What are the costs associated with applying for fellowships?

Most applications are free, especially if they are sent via email or require you to create a login ID. However, if you apply through a central portal, there might be some fees involved. These can range from as little as $5 to a few hundred dollars. Despite these costs, the investment is minimal compared to the potential return of securing a paid fellowship.

How long are the fellowships?

The duration of fellowships can vary. Most fellowships are one year long, but some can be two years, with the second year being optional. For certain specialties like cardiology, fellowships can extend to three years. The longer you spend in a fellowship, the higher the chances of getting absorbed into the system.

Which universities are the best to apply to?

When recommending universities, I often start with the University of Toronto due to its reputation and openness to IMGs. Generally, it’s advisable to start with universities closer to the US border and then move upwards. These universities tend to be more accepting of IMGs. Here is a list of 17 universities in Canada.

17 University Hospitals in Canada where IMGs can apply for a job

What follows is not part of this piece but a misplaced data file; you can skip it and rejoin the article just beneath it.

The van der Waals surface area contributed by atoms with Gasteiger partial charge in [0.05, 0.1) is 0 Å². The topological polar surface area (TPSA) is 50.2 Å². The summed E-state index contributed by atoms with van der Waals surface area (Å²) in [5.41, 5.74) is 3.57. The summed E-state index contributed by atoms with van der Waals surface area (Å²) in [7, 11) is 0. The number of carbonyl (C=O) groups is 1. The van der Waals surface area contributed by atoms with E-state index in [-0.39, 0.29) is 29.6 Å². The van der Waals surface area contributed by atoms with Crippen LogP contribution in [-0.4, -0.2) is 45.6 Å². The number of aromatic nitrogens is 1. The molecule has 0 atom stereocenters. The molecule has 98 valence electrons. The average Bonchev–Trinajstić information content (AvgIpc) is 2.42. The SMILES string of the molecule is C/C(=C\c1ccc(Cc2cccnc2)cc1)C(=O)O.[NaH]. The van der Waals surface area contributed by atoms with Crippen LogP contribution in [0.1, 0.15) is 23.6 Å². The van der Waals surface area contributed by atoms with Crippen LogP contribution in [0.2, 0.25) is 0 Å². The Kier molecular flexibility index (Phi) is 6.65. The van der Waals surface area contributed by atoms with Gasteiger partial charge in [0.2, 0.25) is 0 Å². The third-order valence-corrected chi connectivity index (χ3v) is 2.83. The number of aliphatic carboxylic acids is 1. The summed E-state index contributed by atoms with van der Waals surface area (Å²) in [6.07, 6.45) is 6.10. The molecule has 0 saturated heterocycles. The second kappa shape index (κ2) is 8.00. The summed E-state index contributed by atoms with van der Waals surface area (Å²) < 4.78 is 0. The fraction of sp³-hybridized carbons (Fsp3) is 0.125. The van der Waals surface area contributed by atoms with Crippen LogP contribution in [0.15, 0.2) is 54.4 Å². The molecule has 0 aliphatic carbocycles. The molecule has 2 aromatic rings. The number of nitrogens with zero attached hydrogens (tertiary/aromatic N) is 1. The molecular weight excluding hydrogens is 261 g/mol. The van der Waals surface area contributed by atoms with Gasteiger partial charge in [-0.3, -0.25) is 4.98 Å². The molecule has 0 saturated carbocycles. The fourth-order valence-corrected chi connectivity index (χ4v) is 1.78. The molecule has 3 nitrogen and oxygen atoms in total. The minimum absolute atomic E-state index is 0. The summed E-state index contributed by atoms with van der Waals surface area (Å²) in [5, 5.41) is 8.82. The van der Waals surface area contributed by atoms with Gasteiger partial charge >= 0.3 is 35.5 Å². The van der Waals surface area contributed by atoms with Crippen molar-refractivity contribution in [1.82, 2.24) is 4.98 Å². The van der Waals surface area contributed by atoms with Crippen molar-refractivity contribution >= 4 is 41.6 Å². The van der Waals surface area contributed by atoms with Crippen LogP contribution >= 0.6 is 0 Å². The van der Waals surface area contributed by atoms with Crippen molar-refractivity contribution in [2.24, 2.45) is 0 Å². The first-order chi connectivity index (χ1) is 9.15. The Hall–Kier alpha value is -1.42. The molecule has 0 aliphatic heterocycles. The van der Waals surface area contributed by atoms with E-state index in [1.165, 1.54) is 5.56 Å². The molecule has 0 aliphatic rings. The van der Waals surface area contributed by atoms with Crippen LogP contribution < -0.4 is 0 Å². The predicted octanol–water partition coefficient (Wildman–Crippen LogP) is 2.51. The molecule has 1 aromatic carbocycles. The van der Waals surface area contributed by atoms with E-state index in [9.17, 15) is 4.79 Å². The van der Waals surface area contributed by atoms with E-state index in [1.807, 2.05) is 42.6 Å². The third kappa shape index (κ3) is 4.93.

1. University of Toronto Faculty of Medicine
  2. McGill University Faculty of Medicine
  3. University of British Columbia Faculty of Medicine
  4. McMaster University Michael G. DeGroote School of Medicine
  5. University of Alberta Faculty of Medicine & Dentistry
  6. University of Calgary Cumming School of Medicine
  7. University of Ottawa Faculty of Medicine
  8. Queen’s University School of Medicine
  9. Western University Schulich School of Medicine & Dentistry
  10. Dalhousie University Faculty of Medicine
  11. University of Manitoba Max Rady College of Medicine
  12. University of Saskatchewan College of Medicine
  13. Memorial University of Newfoundland Faculty of Medicine
  14. Northern Ontario School of Medicine
  15. University of Sherbrooke Faculty of Medicine and Health Sciences
  16. Université de Montréal Faculty of Medicine
  17. Université Laval Faculty of Medicine

Focus on the first 14 universities in Canada if you speak English. If you are proficient in French, consider universities 15, 16, and 17, which focus heavily on French.

Final Thoughts

After reading this guide, I hope you now have a clearer plan on how to find and apply for a fellowship in Canada. If you still have questions, don’t worry. You can always visit our website www.IMGSecrets.com and book an appointment for personalized mentorship and coaching throughout your application process. Our goal is to increase your chances of success by providing expert guidance every step of the way.

Dr. Rajeev Iyer MBBS, MD, MS, FASA (USA)
Associate Professor of Anesthesiology
University of Pennsylvania,
Philadelphia, USA

Disclaimer: The views and opinions expressed in this article are solely those of the author and do not reflect the official policy or position of the University of Pennsylvania or any other institution or entity.

Scroll to Top